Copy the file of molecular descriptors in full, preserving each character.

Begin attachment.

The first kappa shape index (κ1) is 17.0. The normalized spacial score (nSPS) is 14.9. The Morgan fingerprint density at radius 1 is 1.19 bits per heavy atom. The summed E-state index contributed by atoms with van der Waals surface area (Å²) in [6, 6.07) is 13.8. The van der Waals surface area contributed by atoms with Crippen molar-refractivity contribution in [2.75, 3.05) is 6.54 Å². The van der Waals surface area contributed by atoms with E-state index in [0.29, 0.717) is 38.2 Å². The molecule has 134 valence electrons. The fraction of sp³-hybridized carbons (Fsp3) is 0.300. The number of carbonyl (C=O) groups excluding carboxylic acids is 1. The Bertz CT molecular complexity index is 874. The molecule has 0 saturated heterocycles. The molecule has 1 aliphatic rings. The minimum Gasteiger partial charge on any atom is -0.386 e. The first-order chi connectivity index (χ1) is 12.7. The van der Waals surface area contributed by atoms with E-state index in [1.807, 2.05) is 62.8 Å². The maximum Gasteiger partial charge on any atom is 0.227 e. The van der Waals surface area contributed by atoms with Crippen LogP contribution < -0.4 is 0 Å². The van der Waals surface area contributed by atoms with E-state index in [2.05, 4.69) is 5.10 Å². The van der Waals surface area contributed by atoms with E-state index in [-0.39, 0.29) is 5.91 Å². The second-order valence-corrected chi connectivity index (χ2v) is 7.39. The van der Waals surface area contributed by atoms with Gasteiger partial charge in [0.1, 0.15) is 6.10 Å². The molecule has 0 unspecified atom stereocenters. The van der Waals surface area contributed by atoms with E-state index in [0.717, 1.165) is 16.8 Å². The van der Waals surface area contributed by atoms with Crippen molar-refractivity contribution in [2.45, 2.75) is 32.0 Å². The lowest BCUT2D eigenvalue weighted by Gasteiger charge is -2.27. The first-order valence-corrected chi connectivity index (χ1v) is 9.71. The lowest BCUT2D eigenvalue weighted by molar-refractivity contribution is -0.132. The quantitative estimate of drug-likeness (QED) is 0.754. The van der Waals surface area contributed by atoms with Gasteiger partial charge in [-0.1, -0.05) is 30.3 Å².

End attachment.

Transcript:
The first kappa shape index (κ1) is 17.0. The normalized spacial score (nSPS) is 14.9. The Morgan fingerprint density at radius 1 is 1.19 bits per heavy atom. The summed E-state index contributed by atoms with van der Waals surface area (Å²) in [6, 6.07) is 13.8. The van der Waals surface area contributed by atoms with Crippen molar-refractivity contribution in [2.75, 3.05) is 6.54 Å². The van der Waals surface area contributed by atoms with E-state index in [0.29, 0.717) is 38.2 Å². The molecule has 134 valence electrons. The fraction of sp³-hybridized carbons (Fsp3) is 0.300. The number of carbonyl (C=O) groups excluding carboxylic acids is 1. The Bertz CT molecular complexity index is 874. The molecule has 0 saturated heterocycles. The molecule has 1 aliphatic rings. The minimum Gasteiger partial charge on any atom is -0.386 e. The first-order chi connectivity index (χ1) is 12.7. The van der Waals surface area contributed by atoms with E-state index in [1.807, 2.05) is 62.8 Å². The maximum Gasteiger partial charge on any atom is 0.227 e. The van der Waals surface area contributed by atoms with Crippen LogP contribution < -0.4 is 0 Å². The van der Waals surface area contributed by atoms with E-state index in [2.05, 4.69) is 5.10 Å². The van der Waals surface area contributed by atoms with E-state index in [-0.39, 0.29) is 5.91 Å². The second-order valence-corrected chi connectivity index (χ2v) is 7.39. The van der Waals surface area contributed by atoms with Gasteiger partial charge in [0.1, 0.15) is 6.10 Å². The molecule has 0 unspecified atom stereocenters. The van der Waals surface area contributed by atoms with E-state index in [0.717, 1.165) is 16.8 Å². The van der Waals surface area contributed by atoms with Crippen molar-refractivity contribution in [2.45, 2.75) is 32.0 Å². The lowest BCUT2D eigenvalue weighted by Gasteiger charge is -2.27. The first-order valence-corrected chi connectivity index (χ1v) is 9.71. The lowest BCUT2D eigenvalue weighted by molar-refractivity contribution is -0.132. The quantitative estimate of drug-likeness (QED) is 0.754. The van der Waals surface area contributed by atoms with Gasteiger partial charge in [-0.1, -0.05) is 30.3 Å².